Here I sit - fixed -
While worlds around me spin.
Unsupported, hanging - yet
Supported by - nothing.
Vastness, space around me spreads,
No up or down or right or left
All merges into one, whole,

Yet of the air my dreams are made,
Like birds they soar into the sky.
I reach for the clouds, the air, my dreams.
I fall short.
They soar too high.

Model Bridge Building...Made Easy!!!


Now you too can build your very own model bridge!

(As if you'd want to. )

I just thought it might be interesting to show you how I go about building a bridge. Of course, it may not be interesting either. It just seems, in my experience, that most people have no concept for how to... well... build a bridge. Well, I wouldn't either if it hadn't been for Ben and Dad. So thanks, guys.

The very first thing that I start out doing is laminating 3/32 inch square basswood sticks together. To do this, I use the jig Dad so graciously made for me which holds the pieces together while the glue dries.

Basically, the jig is composed of a long board with two boards glued/nailed on top of it with a gap in between. You can see it in the picture.

I put one piece of wood into the gap, put a thin line of super glue down the length of it, and then put the other piece of wood on top.

And, to keep the super glue from sticking to the jig, I actually put waxed paper down in the gap around the basswood pieces.

I then press both basswood pieces down into the gap, clamp another board on top, and wait a couple hours for the glue to dry. That's why I do this step first!
When I come back and take the basswood out of the jig, I have two pieces nicely laminated together.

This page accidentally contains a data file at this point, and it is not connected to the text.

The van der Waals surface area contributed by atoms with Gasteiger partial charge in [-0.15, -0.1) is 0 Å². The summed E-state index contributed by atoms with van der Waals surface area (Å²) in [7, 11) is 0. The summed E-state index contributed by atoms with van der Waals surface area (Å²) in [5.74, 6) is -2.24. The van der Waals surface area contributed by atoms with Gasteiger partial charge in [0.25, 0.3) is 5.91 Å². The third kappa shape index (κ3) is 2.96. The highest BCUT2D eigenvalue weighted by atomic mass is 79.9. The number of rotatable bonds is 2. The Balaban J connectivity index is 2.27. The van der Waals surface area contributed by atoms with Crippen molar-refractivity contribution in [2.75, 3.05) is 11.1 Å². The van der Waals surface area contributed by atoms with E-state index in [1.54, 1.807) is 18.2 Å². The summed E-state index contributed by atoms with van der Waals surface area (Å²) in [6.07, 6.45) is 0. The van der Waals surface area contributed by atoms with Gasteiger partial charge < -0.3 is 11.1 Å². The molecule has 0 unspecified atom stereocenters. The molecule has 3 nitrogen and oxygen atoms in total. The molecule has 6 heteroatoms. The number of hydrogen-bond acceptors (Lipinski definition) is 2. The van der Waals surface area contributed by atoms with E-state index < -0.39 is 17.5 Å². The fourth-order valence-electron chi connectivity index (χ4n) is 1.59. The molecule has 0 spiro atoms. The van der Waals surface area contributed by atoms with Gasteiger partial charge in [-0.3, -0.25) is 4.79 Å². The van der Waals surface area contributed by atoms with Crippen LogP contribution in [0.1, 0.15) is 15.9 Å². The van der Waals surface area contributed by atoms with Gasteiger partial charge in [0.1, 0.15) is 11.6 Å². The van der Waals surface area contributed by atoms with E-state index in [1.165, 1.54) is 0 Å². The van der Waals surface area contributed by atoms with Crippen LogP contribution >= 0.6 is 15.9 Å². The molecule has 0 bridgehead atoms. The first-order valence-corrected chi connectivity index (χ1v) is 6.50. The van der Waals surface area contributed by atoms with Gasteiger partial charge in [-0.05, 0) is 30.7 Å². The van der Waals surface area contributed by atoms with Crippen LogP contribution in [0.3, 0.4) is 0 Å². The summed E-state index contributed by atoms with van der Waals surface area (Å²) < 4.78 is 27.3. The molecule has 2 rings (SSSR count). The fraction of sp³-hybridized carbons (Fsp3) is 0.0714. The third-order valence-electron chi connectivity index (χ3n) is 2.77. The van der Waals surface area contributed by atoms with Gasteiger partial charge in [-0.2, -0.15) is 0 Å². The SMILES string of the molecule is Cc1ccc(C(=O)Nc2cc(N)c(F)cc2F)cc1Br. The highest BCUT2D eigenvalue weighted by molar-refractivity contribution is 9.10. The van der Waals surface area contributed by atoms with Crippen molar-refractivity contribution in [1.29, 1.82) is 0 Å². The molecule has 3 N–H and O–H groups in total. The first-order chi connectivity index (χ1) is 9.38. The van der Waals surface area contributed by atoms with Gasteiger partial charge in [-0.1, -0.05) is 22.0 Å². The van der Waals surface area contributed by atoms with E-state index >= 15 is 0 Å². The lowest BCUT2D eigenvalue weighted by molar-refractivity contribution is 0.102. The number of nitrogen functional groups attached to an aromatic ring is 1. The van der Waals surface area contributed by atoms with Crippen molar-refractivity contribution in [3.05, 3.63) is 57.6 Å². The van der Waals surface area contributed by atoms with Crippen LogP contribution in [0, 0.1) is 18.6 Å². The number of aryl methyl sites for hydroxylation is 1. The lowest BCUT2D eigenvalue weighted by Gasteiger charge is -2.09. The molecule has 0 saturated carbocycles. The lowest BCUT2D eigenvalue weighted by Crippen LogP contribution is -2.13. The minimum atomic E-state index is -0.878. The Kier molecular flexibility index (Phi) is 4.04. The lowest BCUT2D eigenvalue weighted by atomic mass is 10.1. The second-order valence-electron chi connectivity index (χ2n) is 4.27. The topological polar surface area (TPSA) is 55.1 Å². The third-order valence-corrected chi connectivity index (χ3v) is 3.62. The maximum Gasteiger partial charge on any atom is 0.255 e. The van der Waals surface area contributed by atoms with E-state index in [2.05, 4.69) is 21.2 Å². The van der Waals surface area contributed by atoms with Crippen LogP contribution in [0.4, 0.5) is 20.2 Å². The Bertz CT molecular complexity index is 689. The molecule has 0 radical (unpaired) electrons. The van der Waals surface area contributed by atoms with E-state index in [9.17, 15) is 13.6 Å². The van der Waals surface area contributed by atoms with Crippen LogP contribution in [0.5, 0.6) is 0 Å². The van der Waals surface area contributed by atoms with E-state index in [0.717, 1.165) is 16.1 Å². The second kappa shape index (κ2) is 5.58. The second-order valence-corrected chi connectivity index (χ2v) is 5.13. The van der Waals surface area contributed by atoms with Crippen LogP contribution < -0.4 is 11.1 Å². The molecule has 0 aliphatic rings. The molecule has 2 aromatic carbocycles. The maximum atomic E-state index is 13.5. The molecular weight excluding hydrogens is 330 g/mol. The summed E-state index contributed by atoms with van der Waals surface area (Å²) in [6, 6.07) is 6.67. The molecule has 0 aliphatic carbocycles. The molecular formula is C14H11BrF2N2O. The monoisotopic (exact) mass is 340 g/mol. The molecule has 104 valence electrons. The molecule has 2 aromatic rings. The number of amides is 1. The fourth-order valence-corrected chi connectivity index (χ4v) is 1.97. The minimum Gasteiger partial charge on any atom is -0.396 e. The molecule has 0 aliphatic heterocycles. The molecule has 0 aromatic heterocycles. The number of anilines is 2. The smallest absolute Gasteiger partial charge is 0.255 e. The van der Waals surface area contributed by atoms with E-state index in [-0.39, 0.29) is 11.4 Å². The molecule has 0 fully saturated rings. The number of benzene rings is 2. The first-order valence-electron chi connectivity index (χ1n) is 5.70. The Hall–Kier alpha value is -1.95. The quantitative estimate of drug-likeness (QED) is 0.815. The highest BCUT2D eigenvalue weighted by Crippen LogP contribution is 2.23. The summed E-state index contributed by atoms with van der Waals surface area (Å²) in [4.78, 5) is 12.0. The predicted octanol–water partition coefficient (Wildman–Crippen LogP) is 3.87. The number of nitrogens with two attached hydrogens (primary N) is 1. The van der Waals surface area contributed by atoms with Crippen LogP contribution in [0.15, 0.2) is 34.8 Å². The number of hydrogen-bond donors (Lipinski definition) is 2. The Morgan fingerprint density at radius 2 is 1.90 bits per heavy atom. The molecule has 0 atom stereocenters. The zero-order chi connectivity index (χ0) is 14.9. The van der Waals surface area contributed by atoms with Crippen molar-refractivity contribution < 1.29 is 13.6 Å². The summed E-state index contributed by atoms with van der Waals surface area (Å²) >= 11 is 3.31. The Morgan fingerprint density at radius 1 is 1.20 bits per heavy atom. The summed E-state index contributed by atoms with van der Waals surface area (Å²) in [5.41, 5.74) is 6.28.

To actually start to build the bridge, I first cut out the major pieces, referring to my as-accurate-as-I-can-possibly-be, actual-size drawing.

Usually I cut out two pieces at a time, one for each side, so that they're exactly the same. That's why I use the tape - to hold the pieces together while I'm sawing them.

Usually I have pretty good success just freehanding the sawing. I just draw a line at the right angle and length and hope for the best!

Here you can see the main pieces I cut out. Notice that there are two of each piece.

Then I have to figure out how to hold everything in the right place while I glue the pieces together. Right now I'm just making a quick and dirty model, just to see how the real bridge will act. So for this little guy, I just held the pieces on my drawing as I glued them.
There you can see all my pieces drying.

And that's all that's going on right now. I talked to Ben and Dad about my design today, and I think I have a pretty good idea what I'm going to do. Thanks, Steve for all your input too. I like your idea about my trouble joint, and I think I'll incorporate some of that into my design.

Bridging the Gap...


The three hundred millimeter gap, to be precise.
Ok, Ben and Steve, I have some more work for you. :D If you don't feel like exerting your brain, though, don't worry.

I am liking Ben's suggestion about my trouble joint the more I think about it.

First of all, here's a picture of my shorter design.

The members are marked in black, and the joints are marked in red.
Basically with the "problem joints" (joints 1 and 5), I'm thinking I should glue members 1 and 2 on top of member 6. Of course, I will have to put a little block of wood in there to fill in the gap. You might be able to see what I mean from the pictures. The turquoise member is member 1, the yellow member is member 3, the purple/blue member is member 6, and the little red member is the little block of wood to fill in the gap.